And someday I'll get around to adding photos of our actual move in, including that massive roast chapon and free IKEA tree.
Last year in March my Mom had a bad fall at home (coincidentally on my first trip to Paris). The impact exacerbated some existing injuries (prior falls), and created new ones, hard to diagnose. Thank goodness she had strong advocates nearby, since I wasn't - the ER doc interpreting the x-rays tried everything to get her discharged, seeing no fracture. "She needs to get up and walk!" An intervention by school peers who knew her better and an MRI by another doc confirmed multiple breaks in several places of the pelvis, an extended stay, and lots and lots of rehab. Perhaps most significant for Mom - a substitute teacher would finish her school year.
We barnstormed the US in June, an adventure with a 6-month pregnant Mama, starting in California, then Utah for Elena's conference, and finally Boston to visit my parents-in-law. Oliver had already been on intercontinental, but not so close to the dreaded 2s...
Oliver first visited Porterville just after he turned 1 (in time for Thanksgiving, naturally, for those who knew Mom's entertaining habits), but this time he got to know Mom's project yard and her - he calls her Nana - for who she was. She got to be both teacher and grandmother, though I know she felt limited in her mobility and endurance.
They struck up a special relationship - one she'd anticipated for quite a while.
Introduction to the Sierra west side (and lengthy, windy roads, ugh):
Then we left mid-June, and Mom celebrated her 71st birthday with friends in July - ladies from the families Buckton and Crawford, as far back as I can remember. I sent her a new digital camera, which I seem to have all the photos from merged into my Picasa files somehow, which has created rather an odd effect. Some birthday shots:
Juxtapose this with ... total silence from Sweden. We were busy at home, me with a big project at the office, Elena with a big project at home. My mother in law Mary Berg arrived that first or second week in September, and Sebastian - our second son - came to visit on lucky Friday the 13th. It had been freezing overnight already, but not too cold to rollerski weekends.
Back in California Joan sent Mom a beautiful bouquet of flowers either late in September or early October, and she photographed them. And took a number of shots of her garden, and her dog, and the fish.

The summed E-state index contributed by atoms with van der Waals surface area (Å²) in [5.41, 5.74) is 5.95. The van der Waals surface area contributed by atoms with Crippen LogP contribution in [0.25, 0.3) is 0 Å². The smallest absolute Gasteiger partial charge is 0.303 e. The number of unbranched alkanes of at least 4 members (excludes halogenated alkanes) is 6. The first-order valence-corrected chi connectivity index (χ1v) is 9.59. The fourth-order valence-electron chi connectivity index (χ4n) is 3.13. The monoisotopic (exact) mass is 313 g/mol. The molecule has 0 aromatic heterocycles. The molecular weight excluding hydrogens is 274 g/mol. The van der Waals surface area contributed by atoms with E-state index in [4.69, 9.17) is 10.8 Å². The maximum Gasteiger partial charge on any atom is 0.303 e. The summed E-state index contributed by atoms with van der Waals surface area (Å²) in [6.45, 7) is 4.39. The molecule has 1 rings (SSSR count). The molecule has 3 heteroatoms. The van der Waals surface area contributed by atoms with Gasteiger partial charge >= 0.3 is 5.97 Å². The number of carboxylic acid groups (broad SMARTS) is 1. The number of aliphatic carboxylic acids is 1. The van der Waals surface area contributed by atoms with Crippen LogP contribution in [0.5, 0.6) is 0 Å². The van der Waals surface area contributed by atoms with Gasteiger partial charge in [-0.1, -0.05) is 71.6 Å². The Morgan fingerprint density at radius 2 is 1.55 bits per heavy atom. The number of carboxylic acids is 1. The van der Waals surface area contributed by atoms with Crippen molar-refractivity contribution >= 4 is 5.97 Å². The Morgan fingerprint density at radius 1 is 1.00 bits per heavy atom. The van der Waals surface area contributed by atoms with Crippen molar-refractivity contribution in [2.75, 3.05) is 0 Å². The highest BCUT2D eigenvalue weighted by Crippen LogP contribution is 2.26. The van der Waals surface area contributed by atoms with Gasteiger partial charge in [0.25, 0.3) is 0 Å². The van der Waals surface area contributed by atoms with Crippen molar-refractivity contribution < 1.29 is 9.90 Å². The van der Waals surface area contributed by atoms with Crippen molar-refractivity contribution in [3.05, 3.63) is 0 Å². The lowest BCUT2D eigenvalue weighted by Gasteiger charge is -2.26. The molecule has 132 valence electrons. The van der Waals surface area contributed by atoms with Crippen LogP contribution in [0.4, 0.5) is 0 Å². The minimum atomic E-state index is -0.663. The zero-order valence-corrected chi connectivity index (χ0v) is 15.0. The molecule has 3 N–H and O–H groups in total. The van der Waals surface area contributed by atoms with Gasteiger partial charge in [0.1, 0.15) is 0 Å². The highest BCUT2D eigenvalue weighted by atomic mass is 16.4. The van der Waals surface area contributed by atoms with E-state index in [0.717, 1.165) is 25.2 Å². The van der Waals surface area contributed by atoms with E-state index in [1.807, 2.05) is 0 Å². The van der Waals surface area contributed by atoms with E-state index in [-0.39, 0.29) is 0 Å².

Then in early October Mom and I had been emailing casually about Sebastian, her health struggles, Oliver's new interest in "school" (dagis), and our pending move to France, which she also looked forward to (one winter visit to Sweden after Oliver was born was enough she said). Plus she still wasn't very stable with her walker, nor comfortable on long trips.
On October 16 she wrote:
You were right Jeff about the nerves being involved in my health issue...I know seeing a neurologist was a clue... I have ALS, commonly referred to as Lou Gehrig's disease. It was confirmed by the neurologist at UCLA.
However, I do have some good news...How like Mom. All the good news in the world couldn't drown out the bad news courtesy google, then emailing family with connections in ALS research. ALS is (typically) terminal, merely a question of months or a few years. (ALS is also unusual in women, and certainly unusual in the 70+ crowd. However these factors would work against Mom, not for her.)
In November Sebastian was two months old. Mom had neck surgery, encouraged by a doctor in Fresno who thought he could increase mobility for her. I don't know if it brought her comfort, but the hope of medical improvements is almost always worth something.
Back in Sweden we were doing the new-parent-all-over-again thing.
And about there we started this blog - where we packed up and shipped off to Paris (December through January), which meant an insanely focused time for the Euro branch of the family.
Then my wife Elena started her first term professing in January - nominating me stay-at-home dad, instead of the more American term "daddy as babysitter". Somehow the kids survived; more remarkably, somehow we pulled off a spring break trip for all four of us to visit Mom in Porterville, and for her to meet Sebastian.
|Taking the RER to Charles de Gaul|
|Home at Nana's place with Sheryl|
Then suddenly we left Porterville once more, after a hard goodbye. I thought it could be our last - and out of utter frustration I told her it was simply 'unfair'. No other word could describe my feeling of loss of continuity, as this was my only parent - me, her only son - and finally, grandkids. Something she'd mentioned before the Y2K bug was a thing. And unfortunately for Mom and the rest of my family it was their last visit, except for a couple short Skype sessions.
And next thing we heard in Europe there had been another fall. Things took a rapid decline and there was a conversation about at what point Mom would need to leave home or begin hospice care there. She started with Gentiva Hospice that last week of April I think, and I arrived in Porterville a little after 6 am on May 1.